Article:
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Jason Olson, Deseret News
FILE - Offensive line coach Jeff Grimes runs his players through drills during BYU's first football practice of the 2006 season.

PROVO — Kalani Sitake understands his hire of an offensive coordinator has to be a home run.

And he’ll have to pay for it.

Wednesday night, Scott Roussel of FootballScoop.com, reported that LSU offensive line coach Jeff Grimes is expected to be named BYU's new offensive coordinator once cleared by the school's process. Grimes had a similar role at BYU a decade ago. He has coached at Virginia Tech, Auburn, Colorado, Arizona State, Boise State and Hardin-Simmons.

Grimes is the 76th-highest paid assistant coach in the NCAA, making $560,000 base salary at LSU. He is considered the best O-line coach in the country. If hired at BYU, it would be his first offensive coordinator job.

Grimes won't come cheap, but beat writers that cover LSU said he may take a pay cut to obtain the title of coordinator and also reported that he was offered a raise to stay at LSU.

From what I remember of Grimes, he was a no-nonsense, businesslike coach who was extremely demanding. Players loved him because he pushes them to their limits. I remember one practice where he got after Jake Kuresa big time. I almost felt sorry for Big K. When I teased him about it, he said, "That wasn't the first or only time."

Grimes is a trench expert along the lines of Roger French, who has aspirations to be a head coach. What he'd bring to BYU is technique, game preparation, recruiting contacts, tacit knowledge at the highest SEC level.

He would likely either name a staff immediately or could take his time since he won't be at BYU until after LSU's Citrus Bowl game. All of BYU's current offensive coaches are on contract and will be paid until July.

The challenge is a big one. If it is Grimes, he won't be certain who his starting quarterback will be. That’s kind of a big deal.

Tanner Mangum (Achilles) and Beau Hoge (toe, concussion protocol) are on the mend. Joe Critchlow was a walk-on freshman with potential and a few games under his belt. Redshirt freshman Kody Wilstead and returning LDS missionary Jaren Hall will certainly want something to say about the competition but haven’t played a down. Texas prepster Stacy Conner says he’ll be on campus Jan. 4 and will do anything asked. Then there’s Koy Detmer Jr., who was once No. 3 on the depth chart.

The status of No. 1 running back Ula Tolutau hasn’t been clearly defined after a suspension, and the fastest back you have, KJ Hall, just had ACL surgery. Kavika Fonua, who started the season, is uncertain to even play again due to a back injury. There is Squally Canada.

Then, there’s this: The Cougars open the 2018 season on the road at Arizona, host Cal the next Saturday, and then take on Boise State, Washington, Wisconsin and Utah on the road.

Yeah, sign right up.

BYU will have to pay to convince the new coordinator there is more than just good karma in store. Especially after relieving Ty Detmer — a guy who is on BYU’s Mount Rushmore — of coordinator duties after facing a perfect storm in a nine-loss season.

I am told BYU will pay enough to hire a person like Grimes. If he is the right guy, they will make it work for him.

This would be the most experienced college coach BYU has ever hired, albeit he has never been a play caller or coordinator. He currently works for one of the most respected and highest-paid offensive coordinators in the country.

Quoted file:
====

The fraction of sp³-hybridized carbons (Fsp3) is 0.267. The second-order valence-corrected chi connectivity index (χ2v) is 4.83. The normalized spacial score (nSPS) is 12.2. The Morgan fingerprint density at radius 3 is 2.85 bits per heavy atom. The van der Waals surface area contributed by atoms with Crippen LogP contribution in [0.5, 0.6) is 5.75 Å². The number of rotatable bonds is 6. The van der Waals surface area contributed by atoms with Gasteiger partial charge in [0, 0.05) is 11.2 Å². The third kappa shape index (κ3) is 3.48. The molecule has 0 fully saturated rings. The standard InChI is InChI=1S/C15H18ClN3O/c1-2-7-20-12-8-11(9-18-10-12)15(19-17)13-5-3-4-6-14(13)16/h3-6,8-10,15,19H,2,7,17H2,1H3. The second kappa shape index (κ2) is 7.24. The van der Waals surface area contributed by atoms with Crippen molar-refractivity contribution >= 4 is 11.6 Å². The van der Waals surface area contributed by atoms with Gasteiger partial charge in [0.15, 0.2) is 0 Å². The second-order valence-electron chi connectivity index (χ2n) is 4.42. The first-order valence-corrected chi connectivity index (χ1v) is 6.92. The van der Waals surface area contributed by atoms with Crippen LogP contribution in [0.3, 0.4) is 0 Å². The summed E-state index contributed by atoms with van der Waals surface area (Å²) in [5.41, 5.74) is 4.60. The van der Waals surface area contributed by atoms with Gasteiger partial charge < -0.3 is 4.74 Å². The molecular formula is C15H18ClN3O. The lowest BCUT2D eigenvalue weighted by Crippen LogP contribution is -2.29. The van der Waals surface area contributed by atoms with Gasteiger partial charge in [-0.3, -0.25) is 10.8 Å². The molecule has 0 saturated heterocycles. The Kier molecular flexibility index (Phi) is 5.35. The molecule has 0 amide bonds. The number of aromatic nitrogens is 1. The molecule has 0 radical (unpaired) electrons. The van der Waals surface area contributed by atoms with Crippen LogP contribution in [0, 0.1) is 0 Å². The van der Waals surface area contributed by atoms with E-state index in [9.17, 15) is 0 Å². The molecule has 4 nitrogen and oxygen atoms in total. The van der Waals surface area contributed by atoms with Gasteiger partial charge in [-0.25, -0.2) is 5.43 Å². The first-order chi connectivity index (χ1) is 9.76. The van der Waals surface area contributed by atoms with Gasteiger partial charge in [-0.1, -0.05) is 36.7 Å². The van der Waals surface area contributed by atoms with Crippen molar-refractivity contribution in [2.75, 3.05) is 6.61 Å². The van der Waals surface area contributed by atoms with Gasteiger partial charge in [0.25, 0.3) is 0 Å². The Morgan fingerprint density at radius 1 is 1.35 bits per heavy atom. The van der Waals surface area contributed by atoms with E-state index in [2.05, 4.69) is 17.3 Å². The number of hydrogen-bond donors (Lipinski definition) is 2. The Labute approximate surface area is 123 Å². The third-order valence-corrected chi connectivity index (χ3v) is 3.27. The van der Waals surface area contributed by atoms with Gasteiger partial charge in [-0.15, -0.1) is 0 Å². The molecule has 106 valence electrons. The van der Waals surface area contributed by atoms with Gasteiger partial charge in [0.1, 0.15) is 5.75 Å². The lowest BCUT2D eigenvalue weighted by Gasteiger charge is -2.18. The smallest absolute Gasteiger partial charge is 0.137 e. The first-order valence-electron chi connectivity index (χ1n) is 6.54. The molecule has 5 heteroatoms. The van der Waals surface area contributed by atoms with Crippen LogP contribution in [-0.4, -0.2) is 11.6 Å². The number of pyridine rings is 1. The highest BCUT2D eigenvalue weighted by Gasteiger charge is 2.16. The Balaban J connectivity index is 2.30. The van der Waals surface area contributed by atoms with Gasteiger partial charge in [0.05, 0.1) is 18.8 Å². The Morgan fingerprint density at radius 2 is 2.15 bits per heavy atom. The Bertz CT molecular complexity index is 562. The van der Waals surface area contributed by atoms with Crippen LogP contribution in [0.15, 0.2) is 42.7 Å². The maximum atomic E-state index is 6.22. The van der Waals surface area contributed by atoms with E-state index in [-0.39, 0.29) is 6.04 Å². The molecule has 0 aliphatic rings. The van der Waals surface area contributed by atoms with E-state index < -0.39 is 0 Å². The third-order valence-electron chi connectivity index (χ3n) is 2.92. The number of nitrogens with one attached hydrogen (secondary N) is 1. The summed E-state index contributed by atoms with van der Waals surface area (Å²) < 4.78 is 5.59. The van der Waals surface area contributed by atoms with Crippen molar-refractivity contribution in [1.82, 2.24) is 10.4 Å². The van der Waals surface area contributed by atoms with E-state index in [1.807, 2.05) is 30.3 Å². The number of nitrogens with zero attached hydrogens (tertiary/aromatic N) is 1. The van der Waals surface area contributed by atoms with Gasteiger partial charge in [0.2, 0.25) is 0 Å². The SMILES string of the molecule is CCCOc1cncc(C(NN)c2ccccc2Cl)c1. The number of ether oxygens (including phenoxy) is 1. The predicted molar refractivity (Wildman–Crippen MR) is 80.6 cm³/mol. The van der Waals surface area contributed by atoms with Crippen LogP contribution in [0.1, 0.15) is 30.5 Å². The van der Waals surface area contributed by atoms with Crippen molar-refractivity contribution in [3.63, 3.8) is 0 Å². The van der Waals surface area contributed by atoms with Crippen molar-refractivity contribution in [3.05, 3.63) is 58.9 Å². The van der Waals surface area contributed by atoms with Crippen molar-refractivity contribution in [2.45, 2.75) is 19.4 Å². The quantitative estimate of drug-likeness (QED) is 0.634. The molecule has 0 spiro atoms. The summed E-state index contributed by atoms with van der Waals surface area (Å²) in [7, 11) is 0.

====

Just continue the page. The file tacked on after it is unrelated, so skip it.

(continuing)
How crazy has money become in college sports? It is absolutely nuts. In fact, it is dangerous, almost tipping the scales of insanity. But if you want to play, you pay.

San Diego State coach Rocky Long, speaking on the Mark & Rich Show on XTRA 1360 in Southern California, put it this way about Jimbo Fisher’s $75 million contract: “He doesn’t make one tackle, doesn’t catch one pass, he doesn’t score one TD. We’re not only in this to have a salary, we’re in this to develop young men so (coaching salaries) are embarrassing at times.”

And then, when win totals don’t satisfy fans and boosters, schools fire coaches and buy out contracts. Fox Sports college analyst Joel Klatt put it this way on Twitter this week: “Power 5 programs are paying a combined $69.01 million in buyouts this year alone. You could give every Power 5 football player around $10,000 with that money. Institutions of higher education are paying $69,010,000 to seven individuals for them not to work.”

It is crazy. But crazy is as crazy does. You get TV money and fill stadiums and make people pay six bucks for hot dogs. You buy coaches.

USA Today created a database of assistant coaches salaries a week ago. The numbers are interesting.

In September, BYU faced two of the top-paid assistant coaches in America at LSU, including the highest-paid assistant in college football, Tiger defensive coordinator Dave Aranda, $1.8 million. LSU offensive coordinator Matt Canada is No. 4 at $1.5 million.

Of note, Virginia offensive coordinator Robert Anae makes $550,000 with a maximum bonus of $137,500. I’d argue many of BYU’s position coaches don’t make a base salary of Anae’s max bonus.

Utah defensive coordinator Morgan Scalley makes a similar package of $525,000 with a $43,750 max bonus. Utah’s first-year O-coordinator just two years removed from the California high school ranks makes $500,000 with an $83,000 max bonus.

Other members of Bronco Mendenhall’s staff make very good money. O-Line coach Garett Tujague ($350,000, $87,000 bonus), Jason Beck ($300,000, $75,000 bonus), Kelly Poppinga ($350,000 with a $87,000 bonus) and Mark Atuaia ($250,000, $62,500 bonus).

So, as you see the real world of what it takes to fuel a coaching staff, you understand why BYU’s hire of a new offensive coordinator is a meaty, complex investment and the right guy must be revealed.

Is it Grimes?

The current wave opinion and reports suggest it may be.